Windows Azure SQL Database Marketplace
Editor's Note: This post comes from Silvano Coriani from the Azure CAT Team.
In Building Blocks of Great Cloud Applications blog post, we introduced Azure CAT team series of blog posts and tech articles describing the Cloud Service Fundamentals in Windows Azure code project posted on MSDN Code Gallery. The first component we are addressing in this series is Telemetry. This has been one of the first reusable components we have built working on Windows Azure customer projects of all sizes. Indeed, someone once said: “Trying to manage a complex cloud solution without a proper telemetry infrastructure in place is like trying to walk across a busy highway with blind eyes and deft ears”. You have little to no idea of where the issues can come from, and no chances to take any smart move without getting in trouble. Instead, with an adequate level of monitoring and diagnostic information on the status of your application components over time, you will be able to take educated decisions on things like cost and efficiency analysis, capacity planning and operational excellence. This blog also has a corresponding wiki article that goes deeper into Telemetry basics and troubleshooting.
Managing system at any scale in the cloud, in fact requires a different approach in terms of performance monitoring and application health to support operational efforts. Using existing tools and techniques can be challenging due to the highly abstracted nature of a cloud platform. In addition, if your solution is required to scale, the number of information generated by hundreds of web/worker roles, database shards and additional services will generate the risk of being flooded by tons of relatively low statistically significant, uncorrelated and delayed data. Providing an end-to-end experience around operational insights will help customers to match their SLAs with their users, while reducing management costs together with the ability of taking more informed decisions on present and future resource consumption and deployment. This can only be achieved considering all the different layers involved, from an infrastructure perspective (e.g. resource usage like CPU, I/O, memory, etc.) to the application itself (database response times, exceptions, etc.) up to business activities and KPIs.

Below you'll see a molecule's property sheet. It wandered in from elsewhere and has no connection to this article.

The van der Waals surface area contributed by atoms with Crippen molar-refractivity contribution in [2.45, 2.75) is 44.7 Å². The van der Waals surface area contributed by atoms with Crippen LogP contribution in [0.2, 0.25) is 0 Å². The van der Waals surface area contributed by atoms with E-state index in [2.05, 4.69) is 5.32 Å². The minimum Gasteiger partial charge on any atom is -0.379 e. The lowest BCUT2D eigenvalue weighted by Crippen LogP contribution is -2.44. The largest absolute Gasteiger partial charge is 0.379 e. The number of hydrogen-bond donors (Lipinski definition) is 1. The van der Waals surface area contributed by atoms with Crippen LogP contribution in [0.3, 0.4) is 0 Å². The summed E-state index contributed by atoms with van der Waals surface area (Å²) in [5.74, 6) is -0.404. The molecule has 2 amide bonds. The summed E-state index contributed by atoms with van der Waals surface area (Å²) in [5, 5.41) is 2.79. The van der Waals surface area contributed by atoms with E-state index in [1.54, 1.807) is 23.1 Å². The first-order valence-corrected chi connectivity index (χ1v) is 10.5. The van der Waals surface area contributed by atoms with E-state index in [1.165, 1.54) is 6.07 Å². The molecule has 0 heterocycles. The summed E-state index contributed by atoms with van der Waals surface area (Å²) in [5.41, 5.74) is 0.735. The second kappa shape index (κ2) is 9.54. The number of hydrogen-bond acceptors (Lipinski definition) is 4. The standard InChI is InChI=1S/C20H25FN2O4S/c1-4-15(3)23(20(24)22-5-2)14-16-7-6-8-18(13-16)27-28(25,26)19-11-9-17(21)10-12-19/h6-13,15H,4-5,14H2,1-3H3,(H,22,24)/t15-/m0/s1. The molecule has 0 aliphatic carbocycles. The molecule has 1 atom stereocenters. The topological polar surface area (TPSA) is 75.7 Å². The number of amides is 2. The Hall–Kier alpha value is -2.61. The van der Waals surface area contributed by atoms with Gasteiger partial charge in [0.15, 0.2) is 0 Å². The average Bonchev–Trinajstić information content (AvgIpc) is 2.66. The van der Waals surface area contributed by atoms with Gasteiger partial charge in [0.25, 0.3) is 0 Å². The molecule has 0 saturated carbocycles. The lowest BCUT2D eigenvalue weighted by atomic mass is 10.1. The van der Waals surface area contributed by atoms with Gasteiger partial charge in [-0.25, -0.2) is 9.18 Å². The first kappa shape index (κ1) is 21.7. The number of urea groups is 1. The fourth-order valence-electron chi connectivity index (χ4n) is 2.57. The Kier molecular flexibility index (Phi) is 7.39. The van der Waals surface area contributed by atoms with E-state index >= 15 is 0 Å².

The ability of process, correlate and consume these information will benefit both operations teams (maintain service health, analyzing resource consumptions, managing support calls) and development team (troubleshooting, planning for new releases, etc.).
The telemetry solution itself has to be designed for scaling and execute data acquisition and transformation activities across multiple role instances, storing data into multiple raw data SQL Azure repositories. To facilitate reporting and analytic component although, the aggregated data will reside in a centralized database that will serve as a main data source for both pre-defined and custom reports and dashboards, as shown in this simplified architectural diagram:
Because the topic itself is quite huge, we decided to break it down in four blog posts and wiki articles, effectively creating a mini-series:
The idea for this first article is to introduce the basic principles of a telemetry solution, starting from defining basic metrics and key indicators of our application health. We’re also presenting in details the various information sources that can feed an automated telemetry system or be used manually to execute troubleshooting sessions where the complexity of our application deployment is not huge.
Features like Windows Azure Diagnostics (WAD), where appropriately configured, will be a great starting point to collect and aggregate most of these critical information. Unfortunately, some of these sources are currently not integrated with WAD, Azure SQL Database as an example, and require a slightly different approach and APIs to extract these information. Azure Storage Analytics is another good example of a different service that requires a specific effort to collect and consolidate metrics.
To read on about this topic, see the Telemetry Basics and Troubleshooting wiki article, where we will then focus on the analytical approach that can be used to correlate all these different data sources into a single view that describes the end-to-end solution health state. In addition, to help in this journey, we are presenting a number of tools (Microsoft and 3rd party) and scripts that can be practically used during our troubleshooting sessions.
This will be a cornerstone for the following set of articles that we will introduce with a future post. You will find the entire series at the Cloud Service Fundamental TechNet Wiki landing page.